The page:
The sustainability of organic agriculture's image' Nyheter
The sustainability of organic agriculture

How can organic agriculture support UN’s sustainable development goals?

This was the main topic of Konrad Hauptfleisch’s keynote which was held during Organic Sweden’s and MatLust’s event Ekologiska Framtidsdagen on Thursday last week.

As Head of Capacity Development at IFOAM – Organics International, Konrad is responsible for The Organic Academy – a flagship training program focused on educating and empowering tomorrow’s leaders within the organic sector. In this article, we’ll share some of the key takeaways from Konrad’s keynote as well as provide some resources for further reading on the link between sustainability and organic agriculture.

“Organic agriculture is about intensifying knowledge rather than input.”’

During the keynote, Konrad argued that we can’t just transplant one solution from one part of the world to another. Conversely, he emphasized that organic agriculture requires intimate knowledge about regional and local conditions. As such, organic farming is about intensifying knowledge rather than input.

Organic 3.0
Konrad divided the timeline of modern organic agriculture into three phases; Organic 1.0, Organic 2.0 and Organic 3.0. The first phase started around the 1920s by visionary pioneers who recognised the problems with the increasing industrialisation of agriculture at the time.

The second phase stretches from the 1970s to present time and is characterised by the introduction of various certification schemes, government supported regulations and continuous growth of organic. In addition, it was during Organic 2.0 that organic crop production and animal welfare were further developed in alignment with the practices envisioned by the pioneers. This phase is also characterised by the formulation and establishment of mutual visions as well as various agricultural policies for organic farming. Lastly, Organic 3.0 refers to the next phase of modern organic agriculture in which organic is expected to go from niche to mainstream and spur the adoption of truly sustainable farming systems.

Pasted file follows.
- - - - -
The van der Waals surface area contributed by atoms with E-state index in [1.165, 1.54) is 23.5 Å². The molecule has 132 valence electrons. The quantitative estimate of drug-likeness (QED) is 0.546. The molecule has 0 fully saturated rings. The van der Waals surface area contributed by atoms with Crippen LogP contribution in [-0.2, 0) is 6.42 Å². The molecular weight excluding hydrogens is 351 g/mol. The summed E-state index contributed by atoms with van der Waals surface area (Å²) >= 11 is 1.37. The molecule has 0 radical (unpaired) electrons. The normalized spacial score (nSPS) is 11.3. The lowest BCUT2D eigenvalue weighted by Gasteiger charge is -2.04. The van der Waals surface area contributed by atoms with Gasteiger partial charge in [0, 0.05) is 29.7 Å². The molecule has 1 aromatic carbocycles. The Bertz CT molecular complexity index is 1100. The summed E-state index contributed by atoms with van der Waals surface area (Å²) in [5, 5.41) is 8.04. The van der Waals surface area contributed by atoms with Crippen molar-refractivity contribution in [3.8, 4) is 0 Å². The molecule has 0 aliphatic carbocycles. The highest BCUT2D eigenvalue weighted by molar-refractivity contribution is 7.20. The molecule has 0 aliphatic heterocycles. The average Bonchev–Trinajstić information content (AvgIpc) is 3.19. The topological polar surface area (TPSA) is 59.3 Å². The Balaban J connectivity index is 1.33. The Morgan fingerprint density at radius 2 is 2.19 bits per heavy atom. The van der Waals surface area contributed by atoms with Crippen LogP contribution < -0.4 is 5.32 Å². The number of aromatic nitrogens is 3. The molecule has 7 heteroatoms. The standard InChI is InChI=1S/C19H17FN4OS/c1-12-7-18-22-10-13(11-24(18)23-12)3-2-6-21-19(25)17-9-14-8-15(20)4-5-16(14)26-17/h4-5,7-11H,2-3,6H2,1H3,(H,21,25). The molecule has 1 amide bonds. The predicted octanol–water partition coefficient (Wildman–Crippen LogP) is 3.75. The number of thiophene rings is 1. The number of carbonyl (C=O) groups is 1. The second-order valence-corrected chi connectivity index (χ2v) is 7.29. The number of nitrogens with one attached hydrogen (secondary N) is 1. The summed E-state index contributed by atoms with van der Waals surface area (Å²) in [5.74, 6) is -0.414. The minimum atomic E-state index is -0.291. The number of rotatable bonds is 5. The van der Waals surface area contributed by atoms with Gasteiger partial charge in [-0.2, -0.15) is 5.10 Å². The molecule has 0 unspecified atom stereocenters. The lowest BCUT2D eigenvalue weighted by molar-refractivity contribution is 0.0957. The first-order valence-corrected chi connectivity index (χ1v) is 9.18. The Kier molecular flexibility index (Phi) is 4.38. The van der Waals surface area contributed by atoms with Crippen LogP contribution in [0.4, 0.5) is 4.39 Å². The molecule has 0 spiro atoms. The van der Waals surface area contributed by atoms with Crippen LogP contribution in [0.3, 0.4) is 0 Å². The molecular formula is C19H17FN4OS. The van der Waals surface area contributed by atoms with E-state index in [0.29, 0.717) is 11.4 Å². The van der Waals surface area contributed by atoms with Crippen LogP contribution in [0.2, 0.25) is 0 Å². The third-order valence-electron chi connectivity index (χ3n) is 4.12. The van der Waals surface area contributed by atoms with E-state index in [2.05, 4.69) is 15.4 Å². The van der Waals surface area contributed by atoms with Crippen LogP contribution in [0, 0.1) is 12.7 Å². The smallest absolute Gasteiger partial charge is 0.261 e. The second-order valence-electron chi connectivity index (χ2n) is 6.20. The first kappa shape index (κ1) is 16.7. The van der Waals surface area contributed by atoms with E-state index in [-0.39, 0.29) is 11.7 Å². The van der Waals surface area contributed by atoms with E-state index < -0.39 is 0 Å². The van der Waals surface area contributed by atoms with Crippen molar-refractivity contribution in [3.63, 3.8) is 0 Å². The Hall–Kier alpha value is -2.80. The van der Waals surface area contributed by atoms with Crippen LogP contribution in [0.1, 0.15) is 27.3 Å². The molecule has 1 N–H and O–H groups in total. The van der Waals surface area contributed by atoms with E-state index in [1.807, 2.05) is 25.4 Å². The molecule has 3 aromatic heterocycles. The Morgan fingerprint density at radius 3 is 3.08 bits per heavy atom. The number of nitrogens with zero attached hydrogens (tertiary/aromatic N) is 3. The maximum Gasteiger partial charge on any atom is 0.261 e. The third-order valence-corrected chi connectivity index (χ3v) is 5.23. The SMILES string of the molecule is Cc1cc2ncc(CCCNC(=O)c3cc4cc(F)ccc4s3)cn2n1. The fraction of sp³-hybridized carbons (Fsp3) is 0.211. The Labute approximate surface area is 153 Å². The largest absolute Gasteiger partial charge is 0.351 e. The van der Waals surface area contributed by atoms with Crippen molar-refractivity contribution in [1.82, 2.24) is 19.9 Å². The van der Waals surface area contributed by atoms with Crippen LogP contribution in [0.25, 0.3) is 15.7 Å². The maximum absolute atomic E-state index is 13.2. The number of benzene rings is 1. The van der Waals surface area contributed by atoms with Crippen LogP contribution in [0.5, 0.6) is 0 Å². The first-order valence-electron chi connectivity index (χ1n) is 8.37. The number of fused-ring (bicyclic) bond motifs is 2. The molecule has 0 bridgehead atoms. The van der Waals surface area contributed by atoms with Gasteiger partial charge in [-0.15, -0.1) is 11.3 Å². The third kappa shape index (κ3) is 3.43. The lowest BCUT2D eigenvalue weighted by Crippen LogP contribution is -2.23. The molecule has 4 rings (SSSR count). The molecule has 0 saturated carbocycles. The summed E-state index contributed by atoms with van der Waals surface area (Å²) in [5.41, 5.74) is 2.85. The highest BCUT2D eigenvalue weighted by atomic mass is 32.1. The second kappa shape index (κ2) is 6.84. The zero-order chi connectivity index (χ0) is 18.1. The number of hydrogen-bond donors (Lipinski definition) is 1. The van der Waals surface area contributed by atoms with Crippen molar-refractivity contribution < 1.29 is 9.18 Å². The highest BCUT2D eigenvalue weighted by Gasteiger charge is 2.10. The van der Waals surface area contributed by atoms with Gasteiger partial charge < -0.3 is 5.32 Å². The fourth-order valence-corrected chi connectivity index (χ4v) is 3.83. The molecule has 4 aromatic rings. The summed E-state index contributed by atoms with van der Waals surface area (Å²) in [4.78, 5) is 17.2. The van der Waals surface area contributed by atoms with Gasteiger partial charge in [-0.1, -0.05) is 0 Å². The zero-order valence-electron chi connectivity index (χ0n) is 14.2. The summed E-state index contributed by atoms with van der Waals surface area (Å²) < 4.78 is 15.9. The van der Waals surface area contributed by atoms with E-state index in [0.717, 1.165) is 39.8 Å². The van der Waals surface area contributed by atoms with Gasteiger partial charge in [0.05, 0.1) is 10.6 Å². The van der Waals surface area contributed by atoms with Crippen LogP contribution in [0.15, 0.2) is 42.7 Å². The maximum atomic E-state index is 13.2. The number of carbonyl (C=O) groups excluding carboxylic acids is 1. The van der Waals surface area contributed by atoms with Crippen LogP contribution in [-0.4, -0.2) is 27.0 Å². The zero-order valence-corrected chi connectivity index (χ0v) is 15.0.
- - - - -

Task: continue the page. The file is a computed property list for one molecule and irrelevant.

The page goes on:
“It’s not about production it’s about distribution. We waste 1/3 of our food.”

A common critique towards organic agriculture is that it cannot feed the entire world as it generates lower yields in comparison to conventional farming systems. However, in alignment with research by Reganold and Wacther (2016), Konrad argued in his keynote that organic outperforms conventional farming in terms of production, environmental sustainability, economic sustainability and wellbeing. In addition, he underscored that in order to create a truly sustainable food system we must also address the issue of food waste.

“The hidden costs of food are not addressed.”

Similarly, to other thought leaders within the organic movement, Konrad emphasized during his presentation that it’s not organic food which is too expensive, but conventionally grown food that is too cheap.

In conclusion…
In conclusion, Konrad’s keynote reminded us about the challenges facing the global agricultural system today, but more importantly the role which organic agriculture can play in the establishment of sustainable farming systems.

Further readings on this topic: